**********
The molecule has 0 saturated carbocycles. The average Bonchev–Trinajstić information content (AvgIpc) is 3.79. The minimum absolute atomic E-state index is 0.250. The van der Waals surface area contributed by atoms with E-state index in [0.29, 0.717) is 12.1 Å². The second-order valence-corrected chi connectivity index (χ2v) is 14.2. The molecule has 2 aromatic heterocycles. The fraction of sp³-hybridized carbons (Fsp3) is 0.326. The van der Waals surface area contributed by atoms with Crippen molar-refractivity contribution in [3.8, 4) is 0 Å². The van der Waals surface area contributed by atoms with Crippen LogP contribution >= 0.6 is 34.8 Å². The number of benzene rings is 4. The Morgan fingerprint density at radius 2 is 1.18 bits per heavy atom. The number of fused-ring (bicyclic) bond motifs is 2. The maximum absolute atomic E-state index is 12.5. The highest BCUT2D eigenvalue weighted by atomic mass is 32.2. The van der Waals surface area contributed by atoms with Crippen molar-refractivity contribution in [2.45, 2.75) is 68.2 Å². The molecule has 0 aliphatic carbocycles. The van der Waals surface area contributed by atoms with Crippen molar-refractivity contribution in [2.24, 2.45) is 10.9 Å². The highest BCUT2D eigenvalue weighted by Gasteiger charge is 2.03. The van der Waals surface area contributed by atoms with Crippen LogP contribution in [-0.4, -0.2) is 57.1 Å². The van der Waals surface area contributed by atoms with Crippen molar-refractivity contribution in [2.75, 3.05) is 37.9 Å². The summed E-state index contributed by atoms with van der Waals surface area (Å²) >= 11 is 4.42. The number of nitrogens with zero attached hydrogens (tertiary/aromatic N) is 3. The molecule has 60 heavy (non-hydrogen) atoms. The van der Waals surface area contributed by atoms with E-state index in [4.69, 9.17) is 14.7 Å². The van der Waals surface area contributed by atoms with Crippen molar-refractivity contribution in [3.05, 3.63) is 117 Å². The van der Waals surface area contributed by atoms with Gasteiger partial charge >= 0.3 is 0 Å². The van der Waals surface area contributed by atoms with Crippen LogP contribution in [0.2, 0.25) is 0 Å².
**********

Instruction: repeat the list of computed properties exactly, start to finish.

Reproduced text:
The molecule has 0 saturated carbocycles. The average Bonchev–Trinajstić information content (AvgIpc) is 3.79. The minimum absolute atomic E-state index is 0.250. The van der Waals surface area contributed by atoms with E-state index in [0.29, 0.717) is 12.1 Å². The second-order valence-corrected chi connectivity index (χ2v) is 14.2. The molecule has 2 aromatic heterocycles. The fraction of sp³-hybridized carbons (Fsp3) is 0.326. The van der Waals surface area contributed by atoms with Crippen molar-refractivity contribution in [3.8, 4) is 0 Å². The van der Waals surface area contributed by atoms with Crippen LogP contribution >= 0.6 is 34.8 Å². The number of benzene rings is 4. The Morgan fingerprint density at radius 2 is 1.18 bits per heavy atom. The number of fused-ring (bicyclic) bond motifs is 2. The maximum absolute atomic E-state index is 12.5. The highest BCUT2D eigenvalue weighted by atomic mass is 32.2. The van der Waals surface area contributed by atoms with Crippen molar-refractivity contribution in [2.45, 2.75) is 68.2 Å². The molecule has 0 aliphatic carbocycles. The van der Waals surface area contributed by atoms with Crippen molar-refractivity contribution in [2.24, 2.45) is 10.9 Å². The highest BCUT2D eigenvalue weighted by Gasteiger charge is 2.03. The van der Waals surface area contributed by atoms with Crippen LogP contribution in [-0.4, -0.2) is 57.1 Å². The van der Waals surface area contributed by atoms with Crippen molar-refractivity contribution in [2.75, 3.05) is 37.9 Å². The summed E-state index contributed by atoms with van der Waals surface area (Å²) >= 11 is 4.42. The number of nitrogens with zero attached hydrogens (tertiary/aromatic N) is 3. The molecule has 60 heavy (non-hydrogen) atoms. The van der Waals surface area contributed by atoms with E-state index in [4.69, 9.17) is 14.7 Å². The van der Waals surface area contributed by atoms with Crippen molar-refractivity contribution in [3.05, 3.63) is 117 Å². The van der Waals surface area contributed by atoms with Gasteiger partial charge >= 0.3 is 0 Å². The van der Waals surface area contributed by atoms with Crippen LogP contribution in [0.2, 0.25) is 0 Å².